Chinese Cities Take Steps to Tame the Housing Dragon
Housing prices rose by an average of 3.1 percent in February in many big cities in China, and the cost of buying a house has doubled in the past five years.
Governments in Beijing and Shanghai are taking steps to slow this growth, fearing an oncoming housing bubble and growing discontent about social inequality.
They are contemplating imposing annual property taxes, which currently do not exist in China, and have levied a capital gains tax of 20 percent on property sales. Additional measures include restricting unmarried people to one residence in Beijing and making it difficult and more expensive to take out a third and second mortgage in Shanghai by instructing banks to refuse loans to prospective buyers.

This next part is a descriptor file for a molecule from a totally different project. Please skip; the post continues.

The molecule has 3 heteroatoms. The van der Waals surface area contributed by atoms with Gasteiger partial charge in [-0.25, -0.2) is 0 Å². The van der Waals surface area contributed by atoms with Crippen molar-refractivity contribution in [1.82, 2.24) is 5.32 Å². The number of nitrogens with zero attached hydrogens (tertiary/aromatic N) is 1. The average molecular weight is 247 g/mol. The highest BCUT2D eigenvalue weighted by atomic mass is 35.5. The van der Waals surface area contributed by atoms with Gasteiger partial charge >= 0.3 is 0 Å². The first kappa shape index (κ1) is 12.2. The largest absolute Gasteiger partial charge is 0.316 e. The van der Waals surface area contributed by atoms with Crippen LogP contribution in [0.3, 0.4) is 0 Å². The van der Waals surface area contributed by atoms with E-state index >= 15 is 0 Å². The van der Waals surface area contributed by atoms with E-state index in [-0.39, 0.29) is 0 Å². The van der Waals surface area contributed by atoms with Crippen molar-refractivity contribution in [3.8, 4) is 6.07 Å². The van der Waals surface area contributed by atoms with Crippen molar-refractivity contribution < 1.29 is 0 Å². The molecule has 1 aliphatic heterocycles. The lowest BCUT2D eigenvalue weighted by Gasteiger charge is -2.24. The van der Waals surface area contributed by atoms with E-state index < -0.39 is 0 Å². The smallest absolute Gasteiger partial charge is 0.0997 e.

The governments in Beijing and Shanghai have also committed themselves to building more affordable housing to accommodate migrants into the cities.
So far, players in the housing market have managed to find loopholes in regulations, causing markets to soar, reports David Barboza.